Gone Fishin'


I'm not actively blogging here anymore. But if you got here because you were searching for something about bikes, you might want to check out my latest project, Vermont Goldsprints. In summer of 2014, I bought a used goldsprints racing setup and have made it a mission to get more bikes in more people's faces by putting on fun races in unexpected places. Come join me!


Home improvement: Sticky Back Door

Our back door stuck so badly it required a hip check to open and such a hard pull to close that the doorknob became completely defunct and pulled out of the door most of the time. 

I've been working on the doorknob situation and got it rigged back together, even if it did require a little duct tape.  A more permanent solution is coming. 

In the meantime, getting the door unstuck has necessitated a great deal of sanding, planing, lying on one's side, opening and closing the door, etc.  I managed to remove all of the paint from the door sill, which helped, and then to plane a small amount of material from the door itself, which helped even more.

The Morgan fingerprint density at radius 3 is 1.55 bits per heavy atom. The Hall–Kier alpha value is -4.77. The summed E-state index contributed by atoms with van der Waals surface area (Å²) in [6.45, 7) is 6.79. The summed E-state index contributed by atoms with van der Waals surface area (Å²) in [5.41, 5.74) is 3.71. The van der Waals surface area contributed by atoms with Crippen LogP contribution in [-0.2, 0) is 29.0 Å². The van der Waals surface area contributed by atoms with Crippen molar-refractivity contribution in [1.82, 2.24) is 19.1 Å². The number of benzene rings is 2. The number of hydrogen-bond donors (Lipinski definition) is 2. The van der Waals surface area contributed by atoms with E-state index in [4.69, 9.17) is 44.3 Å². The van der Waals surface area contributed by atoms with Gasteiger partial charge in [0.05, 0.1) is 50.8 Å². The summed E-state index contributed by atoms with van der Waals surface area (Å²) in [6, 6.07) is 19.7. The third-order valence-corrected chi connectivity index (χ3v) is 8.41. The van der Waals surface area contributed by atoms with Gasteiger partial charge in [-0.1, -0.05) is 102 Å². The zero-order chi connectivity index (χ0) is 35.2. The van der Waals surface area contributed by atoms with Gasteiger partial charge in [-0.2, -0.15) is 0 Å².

Which brings me to the real point: tools. Our first house marks my first time having the necessary room for the proper storage and maintenance of a good set of tools.  Although most of them are of the hand variety, (a Makita cordless drill from Kate's dad being the single exception) they are hugely useful and in the case of the plane I put to the rough work of fixing the sill, priceless.  When my father's father passed away, Dad had the unenviable task of salvaging the tools from Pa's basement.  He put a good collection of them away for me, kept them until we moved back to Vermont and bought our house. 

And so, soon after we bought our house last year, I found myself in the doorway, in the cold, with this wonderfully warm and heavy piece of wood and metal in my hands.  I put it away when the job was done, wrapping it in the piece of salvaged inner tube it came to me in, and laying it (never blade-down, as Kate's father once showed me) in one of the salvaged toolboxes among its other companions. 

Pa must have really appreciated a good screwdriver.  I went from having a few poor examples in my collection- mostly the kind you buy at the checkout counter at the hardware store with a supply of useless changeable bits in the handle- to having drivers of all lengths and sizes.  More flat than Phillips head, befitting the time in which they were purchased.  Wrenches, too, all smelling of carbon, steel, motor oil, and must- how can metal smell musty? 65 years in a dirt-floor basement amid crates of moldering Popular Mechanics and railroad enthusiast magazines. 

All is in its place now, in my home, in my basement.  The job of the door is done and done right, not halfway or so another who comes after will ever have to give it a thought.  Pa wouldn't have looked so favorably on the doorknob- but set-screws and other replacement hardware for 60-year old doorknobs can be hard to come by. It'll get done right, soon.